When I found out my cardiology appointment was going to be another 5 weeks away, I went to see my GP, concerned about my weight loss and difficulty with eating. I was concerned that I’d end up waiting, only to have nothing helpful suggested in terms of PoTS management and being able to get enough nutrition in me to support baby and me. My GP was in complete agreement and referred me to a dietician. We’d already added Complan into my daily routine, but the GP hoped that the dietician would be able to advise on the best nutritional drink for me, and how much I should be having.
My Second Trimester: Weeks 20-21
Week 20 of my second trimester, the half way mark, was a big week. The day we entered 20 weeks, I felt Baby Velcro kicking from the outside! My arm was resting on my stomach and all of a sudden it moved!
We had our 20 week anomaly scan and were able to find out that Baby Velcro is a girl! Initially, the midwife doing the sonograph (the same lady we had for our 12 week scan, which was lovely), wasn’t sure we’d be able to find out as Velcro was being so wiggly! Everything looked as it should at the scan, which is fantastic. Unfortunately, I became a little unwell during the scan. My PoTS started playing up – my heart rate soared (tachycardia) and I became hot, clammy, and nauseous verging on almost vomiting. It wasn’t a pleasant experience, but the midwife looked after me brilliantly.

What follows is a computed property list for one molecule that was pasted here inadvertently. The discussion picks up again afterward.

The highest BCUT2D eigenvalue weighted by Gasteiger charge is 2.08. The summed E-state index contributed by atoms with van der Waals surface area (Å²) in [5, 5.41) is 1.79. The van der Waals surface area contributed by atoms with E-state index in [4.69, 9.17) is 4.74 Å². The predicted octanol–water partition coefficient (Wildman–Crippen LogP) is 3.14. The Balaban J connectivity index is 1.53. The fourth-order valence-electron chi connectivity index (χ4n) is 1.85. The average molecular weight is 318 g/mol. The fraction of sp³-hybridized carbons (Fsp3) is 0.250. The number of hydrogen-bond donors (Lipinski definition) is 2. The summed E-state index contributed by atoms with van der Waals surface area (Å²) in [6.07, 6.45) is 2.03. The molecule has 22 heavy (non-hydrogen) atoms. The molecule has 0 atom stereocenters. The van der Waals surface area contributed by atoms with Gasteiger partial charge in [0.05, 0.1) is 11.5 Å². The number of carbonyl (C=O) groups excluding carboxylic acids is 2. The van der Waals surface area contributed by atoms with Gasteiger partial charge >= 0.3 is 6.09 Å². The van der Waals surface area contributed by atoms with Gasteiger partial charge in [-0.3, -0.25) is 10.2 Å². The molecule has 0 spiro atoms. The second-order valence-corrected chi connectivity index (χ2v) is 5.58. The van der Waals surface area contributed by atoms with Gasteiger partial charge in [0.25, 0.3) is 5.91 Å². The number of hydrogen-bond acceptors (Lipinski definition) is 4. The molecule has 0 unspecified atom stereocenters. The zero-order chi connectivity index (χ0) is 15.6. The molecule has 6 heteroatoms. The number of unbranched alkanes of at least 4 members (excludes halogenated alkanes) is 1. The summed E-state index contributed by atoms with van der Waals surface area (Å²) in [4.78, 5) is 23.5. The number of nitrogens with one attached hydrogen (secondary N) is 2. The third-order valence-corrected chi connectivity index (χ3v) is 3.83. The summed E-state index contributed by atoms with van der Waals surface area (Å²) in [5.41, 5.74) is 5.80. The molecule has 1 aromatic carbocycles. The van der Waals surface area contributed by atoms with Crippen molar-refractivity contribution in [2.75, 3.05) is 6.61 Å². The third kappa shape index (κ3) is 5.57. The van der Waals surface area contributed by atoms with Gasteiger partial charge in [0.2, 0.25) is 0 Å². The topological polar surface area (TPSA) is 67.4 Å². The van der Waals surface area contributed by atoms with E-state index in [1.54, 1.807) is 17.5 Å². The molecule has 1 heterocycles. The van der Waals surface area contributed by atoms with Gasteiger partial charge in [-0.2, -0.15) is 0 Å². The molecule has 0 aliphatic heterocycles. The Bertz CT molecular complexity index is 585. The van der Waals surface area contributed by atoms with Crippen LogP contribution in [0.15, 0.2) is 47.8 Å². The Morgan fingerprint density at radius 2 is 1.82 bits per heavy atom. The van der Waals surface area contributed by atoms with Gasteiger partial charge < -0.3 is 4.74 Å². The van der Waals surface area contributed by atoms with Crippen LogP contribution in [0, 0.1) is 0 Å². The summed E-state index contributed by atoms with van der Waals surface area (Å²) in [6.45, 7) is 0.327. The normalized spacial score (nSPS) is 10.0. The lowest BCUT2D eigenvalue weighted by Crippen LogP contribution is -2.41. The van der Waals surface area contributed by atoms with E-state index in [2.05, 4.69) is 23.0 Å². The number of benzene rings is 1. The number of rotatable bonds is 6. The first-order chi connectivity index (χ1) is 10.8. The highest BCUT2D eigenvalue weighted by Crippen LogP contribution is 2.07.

Unfortunately, the obstetrician we saw after our scan was useless. The appointment was a complete waste of time. She said that because Baby Velcro was a good size, we didn’t need an additional scan. Despite her colleague writing in my notes that we’d have a 28 week growth scan because of the difficulties I’m having with eating because of my PoTS. So I had to push for this. Knowing what I do now (a story for my third trimester post), I’m very glad I did!
I raised concerns about SPD/PGP with the obstetrician, having experienced problems with shooting pain in my hips, pins and needles in my hips, aching legs, crunching inside my pelvis and sharp, shooting lower back pain. These were dismissed and I was just told to go to triage if the pain became unbearable and I felt I needed pain relief. Having spent a year coming off my medication to safely become pregnant, this was extremely frustrating for me. I felt the obstetrician should have done more to help make sure I don’t get to the point where I need medication for pain relief!
In addition, the obstetrician wasn’t concerned that I hadn’t been seen by the cardiologist, despite my PoTS leaving me unable to stand up safely, unable to eat a normal amount of food and unable to function before 11am.